On his blog, Simon Collis, Britain’s Ambassador to Syria, writes:
The Syrian regime doesn’t want you to know that its security forces and the gangs that support them are killing, arresting and abusing mostly peaceful protesters: The UN says over 2,700 people have died in the last six months, some of them under torture in prison. It doesn’t want you to know that it is preventing many from meeting peacefully to discuss reform. It wants you to hear only one version of the truth – its own. And to see only one way out – the return to authoritarian rule where fear surpasses a desire for freedom. This is a regime that remains determined to control every significant aspect of political life in Syria. It is used to power. And it will do anything to keep it.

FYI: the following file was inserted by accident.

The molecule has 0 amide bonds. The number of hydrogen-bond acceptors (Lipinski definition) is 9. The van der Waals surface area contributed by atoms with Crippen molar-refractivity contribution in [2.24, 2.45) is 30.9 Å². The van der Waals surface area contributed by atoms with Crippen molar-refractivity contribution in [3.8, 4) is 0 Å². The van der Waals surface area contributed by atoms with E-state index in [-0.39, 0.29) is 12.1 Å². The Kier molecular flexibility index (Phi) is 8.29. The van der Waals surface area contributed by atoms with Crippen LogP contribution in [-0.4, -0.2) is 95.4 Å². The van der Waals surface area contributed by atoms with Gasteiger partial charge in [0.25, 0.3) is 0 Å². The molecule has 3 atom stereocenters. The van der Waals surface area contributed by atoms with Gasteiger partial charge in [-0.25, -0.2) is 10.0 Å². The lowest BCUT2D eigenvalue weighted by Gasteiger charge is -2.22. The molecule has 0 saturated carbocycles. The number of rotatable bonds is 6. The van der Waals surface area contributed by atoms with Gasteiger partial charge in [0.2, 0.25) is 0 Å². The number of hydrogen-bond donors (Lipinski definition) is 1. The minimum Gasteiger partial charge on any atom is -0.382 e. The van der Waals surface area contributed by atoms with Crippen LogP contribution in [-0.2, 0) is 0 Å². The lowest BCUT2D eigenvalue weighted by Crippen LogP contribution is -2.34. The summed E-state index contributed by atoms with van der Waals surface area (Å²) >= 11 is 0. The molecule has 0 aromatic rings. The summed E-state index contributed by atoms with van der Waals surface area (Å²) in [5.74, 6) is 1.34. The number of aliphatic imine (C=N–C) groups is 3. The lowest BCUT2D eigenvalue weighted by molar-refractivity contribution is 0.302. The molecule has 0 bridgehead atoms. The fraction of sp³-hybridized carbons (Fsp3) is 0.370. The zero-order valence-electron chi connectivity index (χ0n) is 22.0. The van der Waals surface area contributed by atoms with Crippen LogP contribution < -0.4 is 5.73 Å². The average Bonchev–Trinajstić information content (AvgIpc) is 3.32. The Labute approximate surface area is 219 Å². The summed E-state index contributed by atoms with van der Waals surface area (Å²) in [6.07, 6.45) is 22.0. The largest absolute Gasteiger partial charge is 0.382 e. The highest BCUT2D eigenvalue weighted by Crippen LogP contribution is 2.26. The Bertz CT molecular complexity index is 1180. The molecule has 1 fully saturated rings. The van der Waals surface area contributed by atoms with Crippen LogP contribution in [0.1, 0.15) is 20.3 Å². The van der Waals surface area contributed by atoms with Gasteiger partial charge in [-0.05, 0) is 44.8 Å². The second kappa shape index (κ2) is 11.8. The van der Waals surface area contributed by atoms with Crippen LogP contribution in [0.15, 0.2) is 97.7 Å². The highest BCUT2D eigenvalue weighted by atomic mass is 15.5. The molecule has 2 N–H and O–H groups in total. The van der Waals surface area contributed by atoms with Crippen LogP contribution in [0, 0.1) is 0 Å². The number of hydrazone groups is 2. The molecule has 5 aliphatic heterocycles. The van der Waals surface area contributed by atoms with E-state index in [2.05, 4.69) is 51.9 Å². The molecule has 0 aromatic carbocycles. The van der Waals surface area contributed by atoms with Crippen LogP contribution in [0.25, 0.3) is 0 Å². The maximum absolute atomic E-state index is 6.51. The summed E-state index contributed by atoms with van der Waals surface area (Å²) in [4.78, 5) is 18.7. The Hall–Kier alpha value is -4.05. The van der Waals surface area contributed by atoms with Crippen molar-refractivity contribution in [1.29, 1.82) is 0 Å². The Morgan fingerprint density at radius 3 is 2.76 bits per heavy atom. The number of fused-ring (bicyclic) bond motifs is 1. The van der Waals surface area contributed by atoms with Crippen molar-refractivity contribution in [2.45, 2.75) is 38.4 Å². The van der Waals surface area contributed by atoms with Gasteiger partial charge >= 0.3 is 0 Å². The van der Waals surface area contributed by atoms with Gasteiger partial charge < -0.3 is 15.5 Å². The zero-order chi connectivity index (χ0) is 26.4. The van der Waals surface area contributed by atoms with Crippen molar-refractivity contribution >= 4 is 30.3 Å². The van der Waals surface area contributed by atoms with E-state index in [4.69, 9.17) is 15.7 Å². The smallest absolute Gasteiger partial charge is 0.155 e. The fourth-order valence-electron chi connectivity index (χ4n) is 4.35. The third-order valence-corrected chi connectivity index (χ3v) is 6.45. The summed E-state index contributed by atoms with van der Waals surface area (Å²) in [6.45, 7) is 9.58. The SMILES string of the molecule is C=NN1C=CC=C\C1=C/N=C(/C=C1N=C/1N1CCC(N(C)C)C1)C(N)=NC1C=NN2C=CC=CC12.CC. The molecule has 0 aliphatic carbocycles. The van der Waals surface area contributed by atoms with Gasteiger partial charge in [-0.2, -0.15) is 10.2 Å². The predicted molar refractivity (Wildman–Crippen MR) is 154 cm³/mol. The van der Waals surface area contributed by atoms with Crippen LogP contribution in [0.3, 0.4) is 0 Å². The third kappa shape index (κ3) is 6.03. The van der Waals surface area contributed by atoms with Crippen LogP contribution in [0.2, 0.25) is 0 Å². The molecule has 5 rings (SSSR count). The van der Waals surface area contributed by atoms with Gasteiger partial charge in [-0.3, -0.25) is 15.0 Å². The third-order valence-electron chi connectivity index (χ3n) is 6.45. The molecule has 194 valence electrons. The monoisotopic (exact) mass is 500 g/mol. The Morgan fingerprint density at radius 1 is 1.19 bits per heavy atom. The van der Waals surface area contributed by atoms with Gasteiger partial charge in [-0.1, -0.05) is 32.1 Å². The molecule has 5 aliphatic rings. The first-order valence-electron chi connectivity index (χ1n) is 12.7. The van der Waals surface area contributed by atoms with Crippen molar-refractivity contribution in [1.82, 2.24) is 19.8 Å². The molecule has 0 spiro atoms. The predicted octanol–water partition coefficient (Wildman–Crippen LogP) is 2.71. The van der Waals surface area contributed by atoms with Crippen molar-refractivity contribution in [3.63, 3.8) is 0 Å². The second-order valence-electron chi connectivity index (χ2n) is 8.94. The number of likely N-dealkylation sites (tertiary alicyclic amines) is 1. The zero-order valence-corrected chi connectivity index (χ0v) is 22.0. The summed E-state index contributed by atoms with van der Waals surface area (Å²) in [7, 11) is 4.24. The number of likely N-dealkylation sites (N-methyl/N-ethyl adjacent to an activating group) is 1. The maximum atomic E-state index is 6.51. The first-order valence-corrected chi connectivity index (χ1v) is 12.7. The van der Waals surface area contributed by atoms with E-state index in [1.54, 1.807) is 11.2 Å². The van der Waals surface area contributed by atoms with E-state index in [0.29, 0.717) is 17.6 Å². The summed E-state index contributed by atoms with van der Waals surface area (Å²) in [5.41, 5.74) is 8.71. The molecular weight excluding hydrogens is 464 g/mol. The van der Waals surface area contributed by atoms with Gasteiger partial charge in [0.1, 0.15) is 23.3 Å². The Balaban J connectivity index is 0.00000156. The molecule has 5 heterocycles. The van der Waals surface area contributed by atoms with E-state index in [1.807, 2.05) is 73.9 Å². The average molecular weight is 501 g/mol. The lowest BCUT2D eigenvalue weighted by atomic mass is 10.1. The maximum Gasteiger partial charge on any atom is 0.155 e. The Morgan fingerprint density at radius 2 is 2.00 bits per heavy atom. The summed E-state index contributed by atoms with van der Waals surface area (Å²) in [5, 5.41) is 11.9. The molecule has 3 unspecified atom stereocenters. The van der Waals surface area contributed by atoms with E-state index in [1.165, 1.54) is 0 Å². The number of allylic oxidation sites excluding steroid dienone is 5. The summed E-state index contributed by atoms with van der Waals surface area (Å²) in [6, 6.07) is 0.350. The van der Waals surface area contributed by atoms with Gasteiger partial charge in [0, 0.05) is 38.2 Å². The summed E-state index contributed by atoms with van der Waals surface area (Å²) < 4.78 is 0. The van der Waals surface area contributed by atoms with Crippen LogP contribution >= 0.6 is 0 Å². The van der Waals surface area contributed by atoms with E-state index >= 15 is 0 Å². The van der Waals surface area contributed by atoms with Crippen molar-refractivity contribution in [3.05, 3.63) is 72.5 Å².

People say that in today’s world it’s no longer possible to hide the truth. A lot’s been said about the power of Twitter and Facebook, the inability for information to be censored in Tunisia and Egypt. The cruel reality in Syria is that they are doing all they can to pull the shutters down.
Foreign journalists are refused entry. Any non-Syrian local correspondents are kicked out – sometimes after a beating. Syrian correspondents, bloggers and citizen journalists are systematically tracked down and imprisoned. It’s a criminal offence to have a satellite phone. Mobile phone and internet networks are heavily monitored, or connection reduced to a crawl especially on Fridays. They are cut entirely anywhere the security forces mount mass arrest campaigns or send heavy armour into cities. Websites and satellite TV channels are blocked, with help from Iran. Before the start of this crisis Reporters Without Borders already ranked Syria as the fifth worst place in the world for media freedom. Over the last six months it’s got worse. A lot worse. The regime wants to create its own truth. We should not let it.